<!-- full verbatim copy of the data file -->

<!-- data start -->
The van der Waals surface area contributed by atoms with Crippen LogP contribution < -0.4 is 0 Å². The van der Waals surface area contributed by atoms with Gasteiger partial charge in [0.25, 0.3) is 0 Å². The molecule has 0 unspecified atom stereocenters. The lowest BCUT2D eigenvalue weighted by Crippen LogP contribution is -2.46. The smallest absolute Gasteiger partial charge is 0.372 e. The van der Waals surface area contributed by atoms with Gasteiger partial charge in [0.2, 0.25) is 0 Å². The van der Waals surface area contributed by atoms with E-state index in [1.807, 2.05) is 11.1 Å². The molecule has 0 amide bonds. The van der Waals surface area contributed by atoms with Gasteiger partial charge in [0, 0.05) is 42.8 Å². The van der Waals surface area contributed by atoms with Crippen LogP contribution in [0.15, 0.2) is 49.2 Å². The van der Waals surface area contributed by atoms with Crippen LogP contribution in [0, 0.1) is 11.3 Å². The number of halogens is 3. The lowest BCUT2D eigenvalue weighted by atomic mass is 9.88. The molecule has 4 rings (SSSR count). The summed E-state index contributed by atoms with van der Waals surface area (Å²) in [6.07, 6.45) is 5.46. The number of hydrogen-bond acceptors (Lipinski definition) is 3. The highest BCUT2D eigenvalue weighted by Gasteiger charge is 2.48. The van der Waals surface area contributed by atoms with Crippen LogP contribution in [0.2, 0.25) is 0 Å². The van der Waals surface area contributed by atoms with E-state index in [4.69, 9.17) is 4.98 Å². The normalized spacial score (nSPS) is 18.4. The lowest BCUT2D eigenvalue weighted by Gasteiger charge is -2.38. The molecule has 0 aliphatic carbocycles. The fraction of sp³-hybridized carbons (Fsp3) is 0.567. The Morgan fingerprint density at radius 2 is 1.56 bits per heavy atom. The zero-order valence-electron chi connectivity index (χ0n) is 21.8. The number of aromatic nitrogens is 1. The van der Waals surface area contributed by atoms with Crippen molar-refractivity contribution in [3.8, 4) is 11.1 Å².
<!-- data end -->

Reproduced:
The van der Waals surface area contributed by atoms with Crippen LogP contribution < -0.4 is 0 Å². The van der Waals surface area contributed by atoms with Gasteiger partial charge in [0.25, 0.3) is 0 Å². The molecule has 0 unspecified atom stereocenters. The lowest BCUT2D eigenvalue weighted by Crippen LogP contribution is -2.46. The smallest absolute Gasteiger partial charge is 0.372 e. The van der Waals surface area contributed by atoms with Gasteiger partial charge in [0.2, 0.25) is 0 Å². The van der Waals surface area contributed by atoms with E-state index in [1.807, 2.05) is 11.1 Å². The molecule has 0 amide bonds. The van der Waals surface area contributed by atoms with Gasteiger partial charge in [0, 0.05) is 42.8 Å². The van der Waals surface area contributed by atoms with Crippen LogP contribution in [0.15, 0.2) is 49.2 Å². The van der Waals surface area contributed by atoms with Crippen LogP contribution in [0, 0.1) is 11.3 Å². The number of halogens is 3. The lowest BCUT2D eigenvalue weighted by atomic mass is 9.88. The molecule has 4 rings (SSSR count). The summed E-state index contributed by atoms with van der Waals surface area (Å²) in [6.07, 6.45) is 5.46. The number of hydrogen-bond acceptors (Lipinski definition) is 3. The highest BCUT2D eigenvalue weighted by Gasteiger charge is 2.48. The van der Waals surface area contributed by atoms with Crippen LogP contribution in [0.2, 0.25) is 0 Å². The van der Waals surface area contributed by atoms with E-state index in [4.69, 9.17) is 4.98 Å². The normalized spacial score (nSPS) is 18.4. The lowest BCUT2D eigenvalue weighted by Gasteiger charge is -2.38. The molecule has 0 aliphatic carbocycles. The fraction of sp³-hybridized carbons (Fsp3) is 0.567. The Morgan fingerprint density at radius 2 is 1.56 bits per heavy atom. The zero-order valence-electron chi connectivity index (χ0n) is 21.8. The number of aromatic nitrogens is 1. The van der Waals surface area contributed by atoms with Crippen molar-refractivity contribution in [3.8, 4) is 11.1 Å².